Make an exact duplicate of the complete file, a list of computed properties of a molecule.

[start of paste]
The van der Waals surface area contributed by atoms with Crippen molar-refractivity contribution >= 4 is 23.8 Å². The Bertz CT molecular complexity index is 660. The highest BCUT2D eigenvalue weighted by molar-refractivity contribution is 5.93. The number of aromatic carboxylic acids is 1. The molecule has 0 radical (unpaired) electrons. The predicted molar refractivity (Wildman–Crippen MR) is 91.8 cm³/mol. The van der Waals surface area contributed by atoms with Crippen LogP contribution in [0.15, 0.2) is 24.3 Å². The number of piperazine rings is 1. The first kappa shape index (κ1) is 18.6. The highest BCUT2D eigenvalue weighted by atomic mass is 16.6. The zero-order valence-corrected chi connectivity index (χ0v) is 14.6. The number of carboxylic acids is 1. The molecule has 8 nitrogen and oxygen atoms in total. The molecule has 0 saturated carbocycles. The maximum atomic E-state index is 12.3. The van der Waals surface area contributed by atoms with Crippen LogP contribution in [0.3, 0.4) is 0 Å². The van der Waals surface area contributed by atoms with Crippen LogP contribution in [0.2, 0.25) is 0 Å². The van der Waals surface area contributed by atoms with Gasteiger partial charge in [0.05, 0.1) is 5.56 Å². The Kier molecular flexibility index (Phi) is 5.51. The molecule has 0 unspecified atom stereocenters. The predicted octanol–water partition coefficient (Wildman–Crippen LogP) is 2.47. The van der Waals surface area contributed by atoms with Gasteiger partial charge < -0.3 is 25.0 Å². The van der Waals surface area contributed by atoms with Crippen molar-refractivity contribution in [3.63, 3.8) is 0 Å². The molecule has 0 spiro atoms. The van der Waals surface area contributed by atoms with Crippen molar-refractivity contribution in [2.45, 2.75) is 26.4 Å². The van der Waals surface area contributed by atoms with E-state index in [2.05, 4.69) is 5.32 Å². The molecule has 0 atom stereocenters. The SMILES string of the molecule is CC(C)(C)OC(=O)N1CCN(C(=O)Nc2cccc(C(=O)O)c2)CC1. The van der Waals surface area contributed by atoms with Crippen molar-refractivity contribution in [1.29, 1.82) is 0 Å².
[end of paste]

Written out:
The van der Waals surface area contributed by atoms with Crippen molar-refractivity contribution >= 4 is 23.8 Å². The Bertz CT molecular complexity index is 660. The highest BCUT2D eigenvalue weighted by molar-refractivity contribution is 5.93. The number of aromatic carboxylic acids is 1. The molecule has 0 radical (unpaired) electrons. The predicted molar refractivity (Wildman–Crippen MR) is 91.8 cm³/mol. The van der Waals surface area contributed by atoms with Crippen LogP contribution in [0.15, 0.2) is 24.3 Å². The number of piperazine rings is 1. The first kappa shape index (κ1) is 18.6. The highest BCUT2D eigenvalue weighted by atomic mass is 16.6. The zero-order valence-corrected chi connectivity index (χ0v) is 14.6. The number of carboxylic acids is 1. The molecule has 8 nitrogen and oxygen atoms in total. The molecule has 0 saturated carbocycles. The maximum atomic E-state index is 12.3. The van der Waals surface area contributed by atoms with Crippen LogP contribution in [0.3, 0.4) is 0 Å². The van der Waals surface area contributed by atoms with Crippen LogP contribution in [0.2, 0.25) is 0 Å². The van der Waals surface area contributed by atoms with Gasteiger partial charge in [0.05, 0.1) is 5.56 Å². The Kier molecular flexibility index (Phi) is 5.51. The molecule has 0 unspecified atom stereocenters. The predicted octanol–water partition coefficient (Wildman–Crippen LogP) is 2.47. The van der Waals surface area contributed by atoms with Gasteiger partial charge < -0.3 is 25.0 Å². The van der Waals surface area contributed by atoms with Crippen molar-refractivity contribution in [3.63, 3.8) is 0 Å². The molecule has 0 spiro atoms. The van der Waals surface area contributed by atoms with Crippen molar-refractivity contribution in [2.45, 2.75) is 26.4 Å². The van der Waals surface area contributed by atoms with E-state index in [2.05, 4.69) is 5.32 Å². The molecule has 0 atom stereocenters. The SMILES string of the molecule is CC(C)(C)OC(=O)N1CCN(C(=O)Nc2cccc(C(=O)O)c2)CC1. The van der Waals surface area contributed by atoms with Crippen molar-refractivity contribution in [1.29, 1.82) is 0 Å².